Tuesday, December 23, 2008

Dried beef and gravy

On a cold winter's night, I can think of nothing better to eat than dried beef and gravy.
Correction. Anytime, anyplace, I can think of nothing better to eat than dried beef and gravy.
My mom and I have been having a disagreement about the stuff. She says that it was always a dinner dish, and I say it was always breakfast. I have been known to have a bad memory when it comes to certain things from my childhood (i.e. my grandma's van was black, not navy as I thought for years), but of this I am certain. She made this for me for breakfast.
Nonetheless, it's one of the best foods I have ever eaten. And yes, I am aware that it is a full-fledged hick entree. Oh well.

Dried beef and Gravy with Biscuits
1/2 package of dried beef
1/2 can carnation condensed milk
3/4 c. milk
3 tbs. butter
1 tbs. flour

Tear dried beef into small, bite-sized pieces. Put in skillet with butter over medium heat. Once butter melts, add tbs. (or more) flour and form a paste. Then add condensed milk and regular milk and cook over low-med. heat until thick.

That's it! Pour over biscuits and eat.

Incidentally, the best biscuits to use are always the cheapest ones.

Friday, December 5, 2008

In lieu of cooking...

I have been very sick this week, and since this is a food blog I don't even want to tell you the exact details of my illness, just that...it was gross.
Since I have been basically out for the count since Tuesday, I will just have to write about something I didn't cook, but I did experience.
There's this burger at Scotty's Brewhouse. Scotty's is an Indiana college bar/pub/restaurant. They've got really good dill chips, apparently - I hate all pickles, so I wouldn't know. Also, they've got a decent (but not Heorot-sized) beer selection.
Usually, I go to Scotty's and I get the same thing. That's how I am. I find something good at a place and I stick with it. Because usually I find that if I try other things, they taste like shit. Take for example, when I decided to deviate from my usual order at Thai Smile and go for the spicy noodles. They tasted like wet dog.
But, I decided to take a risk and change my regular order of Mo'Fo Buffalo Chicken Wrap with a side of Macaroni and Cheese (seriously), and get a burger.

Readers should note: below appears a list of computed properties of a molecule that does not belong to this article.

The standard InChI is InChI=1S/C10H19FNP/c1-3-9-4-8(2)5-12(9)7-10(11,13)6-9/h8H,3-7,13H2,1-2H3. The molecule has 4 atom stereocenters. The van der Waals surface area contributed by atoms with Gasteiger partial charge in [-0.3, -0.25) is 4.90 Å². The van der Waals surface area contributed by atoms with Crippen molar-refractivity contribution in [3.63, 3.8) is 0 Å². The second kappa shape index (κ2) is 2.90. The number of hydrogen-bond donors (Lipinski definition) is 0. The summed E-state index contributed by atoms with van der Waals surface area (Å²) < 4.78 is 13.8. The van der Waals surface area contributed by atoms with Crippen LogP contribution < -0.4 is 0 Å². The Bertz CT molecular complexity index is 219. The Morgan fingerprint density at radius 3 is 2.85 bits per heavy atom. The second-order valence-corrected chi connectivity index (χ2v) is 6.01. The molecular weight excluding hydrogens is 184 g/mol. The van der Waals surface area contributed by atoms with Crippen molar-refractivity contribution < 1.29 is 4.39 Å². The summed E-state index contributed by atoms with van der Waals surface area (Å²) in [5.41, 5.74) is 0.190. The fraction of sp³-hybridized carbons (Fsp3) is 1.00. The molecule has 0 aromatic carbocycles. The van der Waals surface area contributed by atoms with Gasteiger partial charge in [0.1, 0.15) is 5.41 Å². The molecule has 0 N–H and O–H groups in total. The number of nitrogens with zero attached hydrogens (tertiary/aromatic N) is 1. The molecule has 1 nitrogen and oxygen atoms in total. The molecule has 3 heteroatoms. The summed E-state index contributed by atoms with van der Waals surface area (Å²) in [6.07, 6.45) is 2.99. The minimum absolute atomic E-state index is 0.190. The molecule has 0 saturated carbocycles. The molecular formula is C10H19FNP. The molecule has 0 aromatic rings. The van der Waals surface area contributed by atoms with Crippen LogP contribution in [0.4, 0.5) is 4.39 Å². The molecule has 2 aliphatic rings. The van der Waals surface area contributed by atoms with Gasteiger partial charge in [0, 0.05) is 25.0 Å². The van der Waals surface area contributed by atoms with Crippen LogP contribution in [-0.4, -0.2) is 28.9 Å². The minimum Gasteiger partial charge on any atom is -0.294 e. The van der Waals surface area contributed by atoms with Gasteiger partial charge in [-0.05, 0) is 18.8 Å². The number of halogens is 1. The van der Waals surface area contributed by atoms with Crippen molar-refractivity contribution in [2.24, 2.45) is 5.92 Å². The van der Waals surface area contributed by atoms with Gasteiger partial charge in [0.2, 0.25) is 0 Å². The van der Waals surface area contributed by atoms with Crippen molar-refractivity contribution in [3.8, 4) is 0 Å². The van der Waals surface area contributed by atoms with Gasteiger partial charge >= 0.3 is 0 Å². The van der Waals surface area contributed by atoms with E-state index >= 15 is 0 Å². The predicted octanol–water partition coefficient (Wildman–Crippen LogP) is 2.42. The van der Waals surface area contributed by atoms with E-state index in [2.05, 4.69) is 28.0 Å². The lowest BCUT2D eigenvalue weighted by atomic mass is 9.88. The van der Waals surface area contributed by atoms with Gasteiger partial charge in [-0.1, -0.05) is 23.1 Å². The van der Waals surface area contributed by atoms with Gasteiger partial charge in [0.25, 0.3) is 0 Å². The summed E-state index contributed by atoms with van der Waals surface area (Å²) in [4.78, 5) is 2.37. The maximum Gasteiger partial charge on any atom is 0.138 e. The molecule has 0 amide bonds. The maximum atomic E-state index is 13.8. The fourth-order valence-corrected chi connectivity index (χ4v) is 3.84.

I know. Burger? Is that really a big risk?
Well, it is with this burger. Apparently, Scotty's has a competition in which you make up a burger, and if it's good, they put it on the menu. And somebody had the urge to submit a burger with peanut butter and jalapenos.
No, I'm not pregnant. But I decided it sounded intruiging. And honestly? I loved it. I wished it the meat were more cooked, but that can be easily fixed. I found myself just wanting more peanut butter on the burger, because I couldn't taste it enough. And the jalapenos were okay, but the kicker was the peanut butter.
The burger was huge. And weird. And I couldn't finish my mac and cheese for the first time in a very long time, but it was an enjoyable (if not completely weird) gastronomic experience.
If you're in Muncie, and you are feeling adventurous...go ahead and try it.

Tuesday, December 2, 2008

A cross-cultural Thanksgiving

Usually, I stay in Indiana where it's cold. This time, I went to Florida to visit my dad and my stepmother (Yaz from now on, for the sake of typing ease).
Yaz's family is Lebanese. I have had Thanksgiving with them before, but not in Florida. This time, there were about 30-40 people crammed into a house outside of Tampa. Several conversations I overheard were going on in either English, French or Arabic, or some combination of the three. I'm used to listening to a combination of English/Arabic (Araglish?) because of Yaz's mom (known as Sitto). I will talk more about Sitto in a minute, but for now I will just say that she likes to switch languages in the middle of sentences, and according to some actual arabic-speakers, she makes up a lot of the words she says (anyone know what "yarab" means? We're pretty sure it isn't a word).
The French is a new thing for me. Only recently have I heard it spoken within Yaz's family, because some distant North African relatives have started to be more present at family functions - at least the ones I go to, now that I'm in Florida more often. Some of them speak French better than English. It appears I decided to learn the wrong romance language after all.
But anyway, onto the food.
Lebanese cuisine is definitely one of my favorite types of food. I don't know how to spell any of it, but maybe if I describe it, you can all follow along.
Until recently, it never occured to me that having Ruz lahmeh snubar right next to the turkey and dressing was a little bit weird.
Ruz lahmeh snubar: Rice, finely ground beef, cinnamon, pine nuts. It's lovely, but cinnamon and turkey? Surprisingly, it's really good together.
And oh, the fattoush. Fattoush, of course, is arabic salad with toasted bits of pita bread, but Oh. You have never had fattoush (or salad, for that matter) until you've had fattoush made by Sulwa (I also don't know how to spell names). She makes it with very nice, fresh vegetables, lemon juice, vinegar, olive oil, salt and spices, but she adds pomegranate oil. Yum.
I think those were the only Arabic dishes present for the actual meal, but of course for appetizers and dessert we had hummus and fig tarts alongside other classic non-Arabic yet Hakim/Yazback family traditions: Taco dip and pudding pie - both of which deserve their own post.
There's no recipe. So what's the point of this post? To emphasize that open-mindedness is just as important when applied to non-american food on strictly American holidays.
If I approached my mom's side of the family with anything resembling food that is not American in origin on Thanksgiving, it would NOT go over well. Apple pie, pumpkin pie and brownies. And that is all that is allowed. Brownies are pushing it.